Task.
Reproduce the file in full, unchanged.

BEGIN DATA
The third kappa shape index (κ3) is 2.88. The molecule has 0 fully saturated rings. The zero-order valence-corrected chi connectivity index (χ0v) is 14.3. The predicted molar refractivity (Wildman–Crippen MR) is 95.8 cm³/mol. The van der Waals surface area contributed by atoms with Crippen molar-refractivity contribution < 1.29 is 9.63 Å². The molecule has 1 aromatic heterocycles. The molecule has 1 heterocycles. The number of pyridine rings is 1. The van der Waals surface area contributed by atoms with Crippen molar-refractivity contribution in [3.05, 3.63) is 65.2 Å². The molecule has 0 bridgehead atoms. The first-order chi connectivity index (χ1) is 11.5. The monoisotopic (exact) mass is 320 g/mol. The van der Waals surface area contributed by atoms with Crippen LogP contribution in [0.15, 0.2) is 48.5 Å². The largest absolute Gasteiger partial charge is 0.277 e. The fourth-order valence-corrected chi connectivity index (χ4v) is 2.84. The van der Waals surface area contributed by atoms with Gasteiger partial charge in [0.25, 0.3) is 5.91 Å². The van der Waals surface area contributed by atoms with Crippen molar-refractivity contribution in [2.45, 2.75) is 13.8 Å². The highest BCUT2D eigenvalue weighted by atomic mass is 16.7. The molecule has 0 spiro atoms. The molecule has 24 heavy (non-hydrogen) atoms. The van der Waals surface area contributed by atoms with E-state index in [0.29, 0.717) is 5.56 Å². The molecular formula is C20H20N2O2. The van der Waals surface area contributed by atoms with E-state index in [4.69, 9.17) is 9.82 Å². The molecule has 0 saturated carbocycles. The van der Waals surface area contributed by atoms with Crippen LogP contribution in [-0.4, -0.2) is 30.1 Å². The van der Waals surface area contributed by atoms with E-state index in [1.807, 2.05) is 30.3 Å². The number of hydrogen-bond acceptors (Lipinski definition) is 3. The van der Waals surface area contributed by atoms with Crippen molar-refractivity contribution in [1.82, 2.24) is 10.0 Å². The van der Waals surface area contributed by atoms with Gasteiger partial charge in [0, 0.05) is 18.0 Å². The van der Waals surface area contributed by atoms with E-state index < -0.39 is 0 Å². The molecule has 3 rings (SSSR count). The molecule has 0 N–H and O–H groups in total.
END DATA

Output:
The third kappa shape index (κ3) is 2.88. The molecule has 0 fully saturated rings. The zero-order valence-corrected chi connectivity index (χ0v) is 14.3. The predicted molar refractivity (Wildman–Crippen MR) is 95.8 cm³/mol. The van der Waals surface area contributed by atoms with Crippen molar-refractivity contribution < 1.29 is 9.63 Å². The molecule has 1 aromatic heterocycles. The molecule has 1 heterocycles. The number of pyridine rings is 1. The van der Waals surface area contributed by atoms with Crippen molar-refractivity contribution in [3.05, 3.63) is 65.2 Å². The molecule has 0 bridgehead atoms. The first-order chi connectivity index (χ1) is 11.5. The monoisotopic (exact) mass is 320 g/mol. The van der Waals surface area contributed by atoms with Crippen LogP contribution in [0.15, 0.2) is 48.5 Å². The largest absolute Gasteiger partial charge is 0.277 e. The fourth-order valence-corrected chi connectivity index (χ4v) is 2.84. The van der Waals surface area contributed by atoms with Gasteiger partial charge in [0.25, 0.3) is 5.91 Å². The van der Waals surface area contributed by atoms with Crippen molar-refractivity contribution in [2.45, 2.75) is 13.8 Å². The highest BCUT2D eigenvalue weighted by atomic mass is 16.7. The molecule has 0 spiro atoms. The molecule has 24 heavy (non-hydrogen) atoms. The van der Waals surface area contributed by atoms with E-state index in [0.29, 0.717) is 5.56 Å². The molecular formula is C20H20N2O2. The van der Waals surface area contributed by atoms with E-state index in [4.69, 9.17) is 9.82 Å². The molecule has 0 saturated carbocycles. The van der Waals surface area contributed by atoms with Crippen LogP contribution in [-0.4, -0.2) is 30.1 Å². The van der Waals surface area contributed by atoms with E-state index in [1.807, 2.05) is 30.3 Å². The number of hydrogen-bond acceptors (Lipinski definition) is 3. The van der Waals surface area contributed by atoms with Crippen molar-refractivity contribution in [1.82, 2.24) is 10.0 Å². The van der Waals surface area contributed by atoms with Gasteiger partial charge in [0, 0.05) is 18.0 Å². The van der Waals surface area contributed by atoms with E-state index < -0.39 is 0 Å². The molecule has 3 rings (SSSR count). The molecule has 0 N–H and O–H groups in total.